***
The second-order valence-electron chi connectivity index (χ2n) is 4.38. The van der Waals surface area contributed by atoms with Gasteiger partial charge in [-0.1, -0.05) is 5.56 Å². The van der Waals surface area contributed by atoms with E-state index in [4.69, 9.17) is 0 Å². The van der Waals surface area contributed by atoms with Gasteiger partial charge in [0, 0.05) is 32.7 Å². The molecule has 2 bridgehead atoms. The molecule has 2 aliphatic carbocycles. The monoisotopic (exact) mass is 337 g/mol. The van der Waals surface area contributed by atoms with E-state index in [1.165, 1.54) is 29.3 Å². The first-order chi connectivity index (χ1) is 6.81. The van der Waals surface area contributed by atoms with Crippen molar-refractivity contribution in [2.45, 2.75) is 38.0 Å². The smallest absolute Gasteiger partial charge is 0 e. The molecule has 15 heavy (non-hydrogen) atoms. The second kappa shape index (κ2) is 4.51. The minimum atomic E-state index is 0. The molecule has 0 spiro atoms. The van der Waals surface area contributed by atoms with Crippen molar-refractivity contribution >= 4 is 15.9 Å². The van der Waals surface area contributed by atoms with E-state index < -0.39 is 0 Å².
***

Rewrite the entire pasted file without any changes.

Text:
The second-order valence-electron chi connectivity index (χ2n) is 4.38. The van der Waals surface area contributed by atoms with Gasteiger partial charge in [-0.1, -0.05) is 5.56 Å². The van der Waals surface area contributed by atoms with E-state index in [4.69, 9.17) is 0 Å². The van der Waals surface area contributed by atoms with Gasteiger partial charge in [0, 0.05) is 32.7 Å². The molecule has 2 bridgehead atoms. The molecule has 2 aliphatic carbocycles. The monoisotopic (exact) mass is 337 g/mol. The van der Waals surface area contributed by atoms with E-state index in [1.165, 1.54) is 29.3 Å². The first-order chi connectivity index (χ1) is 6.81. The van der Waals surface area contributed by atoms with Crippen molar-refractivity contribution in [2.45, 2.75) is 38.0 Å². The smallest absolute Gasteiger partial charge is 0 e. The molecule has 15 heavy (non-hydrogen) atoms. The second kappa shape index (κ2) is 4.51. The minimum atomic E-state index is 0. The molecule has 0 spiro atoms. The van der Waals surface area contributed by atoms with Crippen molar-refractivity contribution >= 4 is 15.9 Å². The van der Waals surface area contributed by atoms with E-state index < -0.39 is 0 Å².